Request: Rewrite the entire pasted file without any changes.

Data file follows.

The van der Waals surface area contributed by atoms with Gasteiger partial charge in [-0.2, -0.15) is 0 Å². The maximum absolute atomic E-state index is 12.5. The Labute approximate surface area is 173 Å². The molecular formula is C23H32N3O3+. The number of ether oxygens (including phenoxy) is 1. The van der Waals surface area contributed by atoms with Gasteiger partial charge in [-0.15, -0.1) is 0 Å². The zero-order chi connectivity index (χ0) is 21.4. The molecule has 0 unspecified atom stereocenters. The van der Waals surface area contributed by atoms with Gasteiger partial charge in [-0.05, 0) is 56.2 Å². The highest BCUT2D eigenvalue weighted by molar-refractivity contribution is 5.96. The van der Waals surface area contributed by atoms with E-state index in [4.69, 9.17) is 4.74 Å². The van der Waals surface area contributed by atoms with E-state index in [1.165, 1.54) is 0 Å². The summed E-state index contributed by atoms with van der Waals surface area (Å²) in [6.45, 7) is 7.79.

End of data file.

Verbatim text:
The van der Waals surface area contributed by atoms with Gasteiger partial charge in [-0.2, -0.15) is 0 Å². The maximum absolute atomic E-state index is 12.5. The Labute approximate surface area is 173 Å². The molecular formula is C23H32N3O3+. The number of ether oxygens (including phenoxy) is 1. The van der Waals surface area contributed by atoms with Gasteiger partial charge in [-0.15, -0.1) is 0 Å². The zero-order chi connectivity index (χ0) is 21.4. The molecule has 0 unspecified atom stereocenters. The van der Waals surface area contributed by atoms with Gasteiger partial charge in [-0.05, 0) is 56.2 Å². The highest BCUT2D eigenvalue weighted by molar-refractivity contribution is 5.96. The van der Waals surface area contributed by atoms with E-state index in [4.69, 9.17) is 4.74 Å². The van der Waals surface area contributed by atoms with E-state index in [1.165, 1.54) is 0 Å². The summed E-state index contributed by atoms with van der Waals surface area (Å²) in [6.45, 7) is 7.79.